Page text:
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Jost Gippert: Our Featured Linguist!

"Buenos dias", "buenas noches" -- this was the first words in a foreign language I heard in my life, as a three-year old boy growing up in developing post-war Western Germany, where the first gastarbeiters had arrived from Spain. Fascinated by the strange sounds, I tried to get to know some more languages, the only opportunity being TV courses of English and French -- there was no foreign language education for pre-teen school children in Germany yet in those days. Read more



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What is English? And Why Should We Care?

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To find some answers Tim Machan explores the language's present and past, and looks ahead to its futures among the one and a half billion people who speak it. His search is fascinating and important, for definitions of English have influenced education and law in many countries and helped shape the identities of those who live in them.


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Medical Writing in Early Modern English

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This volume provides a new perspective on the evolution of the special language of medicine, based on the electronic corpus of Early Modern English Medical Texts, containing over two million words of medical writing from 1500 to 1700.



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Dissertation Information


Title: Simultaneous and Sequential Bilinguals in a German Bilingual Program Add Dissertation
Author: Roswita Dressler Update Dissertation
Email: click here to access email
Homepage: http://www.roswitadressler.com
Degree Awarded: University of Calgary , Graduate Division of Educational Research
Completed in:
2012
Linguistic Subfield(s): Applied Linguistics
Subject Language(s): German
Director(s): Rahat Naqvi
Mary O'Brien

Abstract: Bilingual Programs in western Canada provide children with instruction
in a non-official language for up to 50% of the school day, and the
corresponding curriculum documents are based on the assumption that
the prototypical student speaks English at home and is learning the
minority language as a second language at school. However, recent
changes in immigration patterns in Canada have resulted in diverse
linguistic profiles of students for which the Programs were not
designed. In this study, nexus analysis (Scollon & Scollon, 2004) is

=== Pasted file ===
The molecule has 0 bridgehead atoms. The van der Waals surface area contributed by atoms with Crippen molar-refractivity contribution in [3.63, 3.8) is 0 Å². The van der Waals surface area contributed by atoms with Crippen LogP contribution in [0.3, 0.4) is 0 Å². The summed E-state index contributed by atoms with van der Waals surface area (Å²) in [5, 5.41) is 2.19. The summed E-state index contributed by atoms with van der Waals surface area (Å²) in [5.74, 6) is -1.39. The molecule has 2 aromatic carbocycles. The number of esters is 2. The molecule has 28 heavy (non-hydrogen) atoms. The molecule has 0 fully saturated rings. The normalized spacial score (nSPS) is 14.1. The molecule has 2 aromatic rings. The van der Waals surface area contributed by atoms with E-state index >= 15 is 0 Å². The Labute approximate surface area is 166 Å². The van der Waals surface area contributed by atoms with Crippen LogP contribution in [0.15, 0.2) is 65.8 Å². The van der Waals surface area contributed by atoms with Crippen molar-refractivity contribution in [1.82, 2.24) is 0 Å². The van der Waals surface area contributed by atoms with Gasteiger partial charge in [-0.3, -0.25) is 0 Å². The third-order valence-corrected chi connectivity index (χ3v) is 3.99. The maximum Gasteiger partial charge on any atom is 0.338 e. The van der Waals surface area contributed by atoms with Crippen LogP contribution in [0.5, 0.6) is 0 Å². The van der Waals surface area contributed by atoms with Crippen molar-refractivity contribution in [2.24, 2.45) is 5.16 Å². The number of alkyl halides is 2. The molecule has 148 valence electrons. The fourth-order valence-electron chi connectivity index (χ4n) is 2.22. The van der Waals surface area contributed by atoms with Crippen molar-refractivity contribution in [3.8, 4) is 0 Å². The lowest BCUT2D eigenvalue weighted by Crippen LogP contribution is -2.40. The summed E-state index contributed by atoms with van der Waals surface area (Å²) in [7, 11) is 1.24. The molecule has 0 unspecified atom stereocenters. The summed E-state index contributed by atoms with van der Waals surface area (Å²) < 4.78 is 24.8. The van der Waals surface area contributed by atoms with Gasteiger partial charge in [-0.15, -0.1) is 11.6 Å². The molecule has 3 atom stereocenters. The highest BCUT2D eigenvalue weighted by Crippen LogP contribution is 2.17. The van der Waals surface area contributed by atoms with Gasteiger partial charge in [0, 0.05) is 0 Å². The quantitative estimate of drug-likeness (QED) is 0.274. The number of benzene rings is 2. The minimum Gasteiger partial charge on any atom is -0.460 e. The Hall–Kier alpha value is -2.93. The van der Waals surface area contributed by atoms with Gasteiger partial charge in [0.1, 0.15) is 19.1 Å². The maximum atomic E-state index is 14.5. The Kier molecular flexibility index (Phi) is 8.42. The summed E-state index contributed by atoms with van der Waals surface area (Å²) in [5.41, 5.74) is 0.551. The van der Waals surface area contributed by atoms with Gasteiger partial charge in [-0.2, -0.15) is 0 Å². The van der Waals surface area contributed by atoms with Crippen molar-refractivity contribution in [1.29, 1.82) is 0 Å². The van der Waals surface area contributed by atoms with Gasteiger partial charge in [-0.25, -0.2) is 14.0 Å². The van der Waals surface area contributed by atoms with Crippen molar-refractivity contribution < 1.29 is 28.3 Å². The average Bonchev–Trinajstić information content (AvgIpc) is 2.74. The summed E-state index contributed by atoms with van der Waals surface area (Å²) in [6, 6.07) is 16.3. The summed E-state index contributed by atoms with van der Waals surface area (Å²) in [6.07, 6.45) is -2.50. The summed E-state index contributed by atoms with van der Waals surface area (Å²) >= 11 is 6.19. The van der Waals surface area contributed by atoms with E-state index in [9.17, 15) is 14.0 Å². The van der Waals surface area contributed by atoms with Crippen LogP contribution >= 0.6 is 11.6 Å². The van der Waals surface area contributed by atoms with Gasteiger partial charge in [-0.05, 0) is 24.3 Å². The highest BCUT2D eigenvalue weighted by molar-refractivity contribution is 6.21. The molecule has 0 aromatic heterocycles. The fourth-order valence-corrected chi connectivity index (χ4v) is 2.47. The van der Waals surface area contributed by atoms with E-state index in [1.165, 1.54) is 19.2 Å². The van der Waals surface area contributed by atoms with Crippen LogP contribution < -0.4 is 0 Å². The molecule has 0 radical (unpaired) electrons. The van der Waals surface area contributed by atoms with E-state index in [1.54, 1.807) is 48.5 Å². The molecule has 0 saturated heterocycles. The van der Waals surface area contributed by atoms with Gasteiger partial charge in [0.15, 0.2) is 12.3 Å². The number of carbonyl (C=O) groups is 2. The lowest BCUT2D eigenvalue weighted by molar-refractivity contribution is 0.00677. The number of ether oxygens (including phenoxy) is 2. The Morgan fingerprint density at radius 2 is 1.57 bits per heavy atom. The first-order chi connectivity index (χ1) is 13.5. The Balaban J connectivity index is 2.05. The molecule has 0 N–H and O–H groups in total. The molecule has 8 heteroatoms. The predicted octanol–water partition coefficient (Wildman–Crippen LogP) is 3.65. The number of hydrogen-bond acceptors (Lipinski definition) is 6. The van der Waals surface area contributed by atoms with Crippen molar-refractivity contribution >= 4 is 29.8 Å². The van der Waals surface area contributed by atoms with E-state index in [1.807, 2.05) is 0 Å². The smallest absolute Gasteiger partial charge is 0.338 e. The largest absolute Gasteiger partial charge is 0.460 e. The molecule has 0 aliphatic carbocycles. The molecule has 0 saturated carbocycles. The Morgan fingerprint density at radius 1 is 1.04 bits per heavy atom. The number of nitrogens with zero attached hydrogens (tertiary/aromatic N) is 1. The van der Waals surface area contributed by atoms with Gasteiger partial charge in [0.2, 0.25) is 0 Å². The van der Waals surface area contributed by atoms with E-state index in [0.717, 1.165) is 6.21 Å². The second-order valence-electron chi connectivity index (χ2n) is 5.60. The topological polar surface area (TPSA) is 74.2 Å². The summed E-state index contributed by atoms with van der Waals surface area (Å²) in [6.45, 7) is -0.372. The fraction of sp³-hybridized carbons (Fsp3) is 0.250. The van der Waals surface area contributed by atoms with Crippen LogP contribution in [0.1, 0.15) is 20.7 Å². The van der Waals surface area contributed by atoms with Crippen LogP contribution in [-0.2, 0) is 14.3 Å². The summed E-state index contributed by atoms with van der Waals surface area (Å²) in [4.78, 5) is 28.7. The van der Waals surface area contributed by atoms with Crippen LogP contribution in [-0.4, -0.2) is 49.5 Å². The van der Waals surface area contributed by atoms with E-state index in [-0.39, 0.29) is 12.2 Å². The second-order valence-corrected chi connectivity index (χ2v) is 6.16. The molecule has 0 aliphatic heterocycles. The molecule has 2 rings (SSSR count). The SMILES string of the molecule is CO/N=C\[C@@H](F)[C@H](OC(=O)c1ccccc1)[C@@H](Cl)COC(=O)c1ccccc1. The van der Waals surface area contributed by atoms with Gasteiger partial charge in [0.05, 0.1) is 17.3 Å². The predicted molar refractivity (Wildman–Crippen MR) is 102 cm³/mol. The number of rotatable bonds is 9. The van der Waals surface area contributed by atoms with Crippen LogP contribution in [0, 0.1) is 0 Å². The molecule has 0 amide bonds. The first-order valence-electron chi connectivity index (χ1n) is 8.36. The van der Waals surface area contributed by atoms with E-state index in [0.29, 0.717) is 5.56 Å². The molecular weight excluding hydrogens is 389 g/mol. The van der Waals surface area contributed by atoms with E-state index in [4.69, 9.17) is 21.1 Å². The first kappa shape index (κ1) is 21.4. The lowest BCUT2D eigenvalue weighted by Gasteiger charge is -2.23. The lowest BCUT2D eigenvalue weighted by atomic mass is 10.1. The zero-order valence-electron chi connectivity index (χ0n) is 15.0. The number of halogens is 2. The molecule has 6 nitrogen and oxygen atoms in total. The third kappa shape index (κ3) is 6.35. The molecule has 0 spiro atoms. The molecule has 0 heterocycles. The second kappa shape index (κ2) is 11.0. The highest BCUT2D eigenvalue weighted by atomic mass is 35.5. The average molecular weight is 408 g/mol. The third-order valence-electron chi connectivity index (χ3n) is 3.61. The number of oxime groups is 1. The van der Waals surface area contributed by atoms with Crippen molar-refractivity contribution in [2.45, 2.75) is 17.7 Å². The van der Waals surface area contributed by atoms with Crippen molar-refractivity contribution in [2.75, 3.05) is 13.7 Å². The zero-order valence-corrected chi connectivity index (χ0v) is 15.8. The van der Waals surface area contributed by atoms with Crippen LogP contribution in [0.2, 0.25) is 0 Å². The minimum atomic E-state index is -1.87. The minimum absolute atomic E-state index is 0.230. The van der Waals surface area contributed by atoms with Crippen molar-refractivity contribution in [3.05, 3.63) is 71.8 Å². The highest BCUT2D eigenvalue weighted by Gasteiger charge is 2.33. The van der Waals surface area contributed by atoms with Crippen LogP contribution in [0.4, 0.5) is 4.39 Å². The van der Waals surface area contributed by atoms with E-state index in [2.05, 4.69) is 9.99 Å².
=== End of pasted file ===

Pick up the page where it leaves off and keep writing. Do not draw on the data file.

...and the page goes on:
used to examine one elementary German Bilingual Program in which
the historical bodies (ways of being) of students are emerging
bilinguals (Escamilla & Hopewell, 2009) in the process of developing
their identity and proficiency as bilinguals. Based on the nature of their
bilingualism, their linguistic profiles can be categorized as (a)
simultaneous bilinguals of German and English; (b) sequential
bilinguals dominant in English; (c) sequential bilinguals dominant in
German; or (d) sequential bilinguals with another home language. The
interaction order (ways of doing) of a typical day in the Program, as
well as the progression from grade one to grade six, reflects how
bilingualism is expressed, supported and integrated in the social
context of the school. Numerous discourses in place (ways of thinking)
are identified: dialect tolerance, contextual language choice,
development of bilingual language proficiency, educational enrichment,
identity negotiation, holistic bilingual perspective and a tension
between additive and subtractive bilingualism. Historical body,
interaction order and the discourses in place converge as a nexus of
practice that reveals the relationships among languages, language
users and social contexts of this Bilingual Program (Hornberger & Hult,
2008). The results from this study challenge the assumptions of the
curriculum, practices within the Program and discourses that do not
integrate the diverse linguistic profiles of students. Although the
curriculum documents are primarily written with students of one specific
linguistic profile in mind, this study reveals that in the context of the
German Bilingual Program educators recognize the diverse linguistic
profiles of students, but tensions in policy and practice affect the
development of bilingualism for all students.